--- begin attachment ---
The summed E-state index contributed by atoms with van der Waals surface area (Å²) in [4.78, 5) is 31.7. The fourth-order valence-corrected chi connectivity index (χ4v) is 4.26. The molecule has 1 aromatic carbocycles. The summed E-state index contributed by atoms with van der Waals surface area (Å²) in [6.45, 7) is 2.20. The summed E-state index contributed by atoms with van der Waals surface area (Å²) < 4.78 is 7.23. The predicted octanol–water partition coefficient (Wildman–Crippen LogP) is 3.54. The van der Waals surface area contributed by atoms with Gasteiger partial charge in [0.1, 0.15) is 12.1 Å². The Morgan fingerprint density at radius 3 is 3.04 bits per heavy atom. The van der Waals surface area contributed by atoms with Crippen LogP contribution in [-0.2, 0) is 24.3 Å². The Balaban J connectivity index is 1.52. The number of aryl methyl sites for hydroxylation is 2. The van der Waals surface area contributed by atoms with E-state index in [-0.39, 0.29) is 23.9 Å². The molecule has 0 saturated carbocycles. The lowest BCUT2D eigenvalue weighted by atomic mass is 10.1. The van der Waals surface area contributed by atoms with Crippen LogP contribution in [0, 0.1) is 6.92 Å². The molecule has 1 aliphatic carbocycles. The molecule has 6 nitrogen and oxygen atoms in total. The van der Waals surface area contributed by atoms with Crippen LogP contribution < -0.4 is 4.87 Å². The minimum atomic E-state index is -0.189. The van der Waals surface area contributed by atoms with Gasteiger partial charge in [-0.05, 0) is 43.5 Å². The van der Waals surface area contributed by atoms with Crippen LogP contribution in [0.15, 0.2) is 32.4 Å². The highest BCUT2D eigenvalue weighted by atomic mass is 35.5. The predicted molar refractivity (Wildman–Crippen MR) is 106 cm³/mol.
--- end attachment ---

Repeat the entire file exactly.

The summed E-state index contributed by atoms with van der Waals surface area (Å²) in [4.78, 5) is 31.7. The fourth-order valence-corrected chi connectivity index (χ4v) is 4.26. The molecule has 1 aromatic carbocycles. The summed E-state index contributed by atoms with van der Waals surface area (Å²) in [6.45, 7) is 2.20. The summed E-state index contributed by atoms with van der Waals surface area (Å²) < 4.78 is 7.23. The predicted octanol–water partition coefficient (Wildman–Crippen LogP) is 3.54. The van der Waals surface area contributed by atoms with Gasteiger partial charge in [0.1, 0.15) is 12.1 Å². The Morgan fingerprint density at radius 3 is 3.04 bits per heavy atom. The van der Waals surface area contributed by atoms with Crippen LogP contribution in [-0.2, 0) is 24.3 Å². The Balaban J connectivity index is 1.52. The number of aryl methyl sites for hydroxylation is 2. The van der Waals surface area contributed by atoms with E-state index in [-0.39, 0.29) is 23.9 Å². The molecule has 0 saturated carbocycles. The lowest BCUT2D eigenvalue weighted by atomic mass is 10.1. The van der Waals surface area contributed by atoms with Crippen LogP contribution in [0, 0.1) is 6.92 Å². The molecule has 1 aliphatic carbocycles. The molecule has 6 nitrogen and oxygen atoms in total. The van der Waals surface area contributed by atoms with Crippen LogP contribution < -0.4 is 4.87 Å². The minimum atomic E-state index is -0.189. The van der Waals surface area contributed by atoms with Gasteiger partial charge in [-0.05, 0) is 43.5 Å². The van der Waals surface area contributed by atoms with Crippen LogP contribution in [0.15, 0.2) is 32.4 Å². The highest BCUT2D eigenvalue weighted by atomic mass is 35.5. The predicted molar refractivity (Wildman–Crippen MR) is 106 cm³/mol.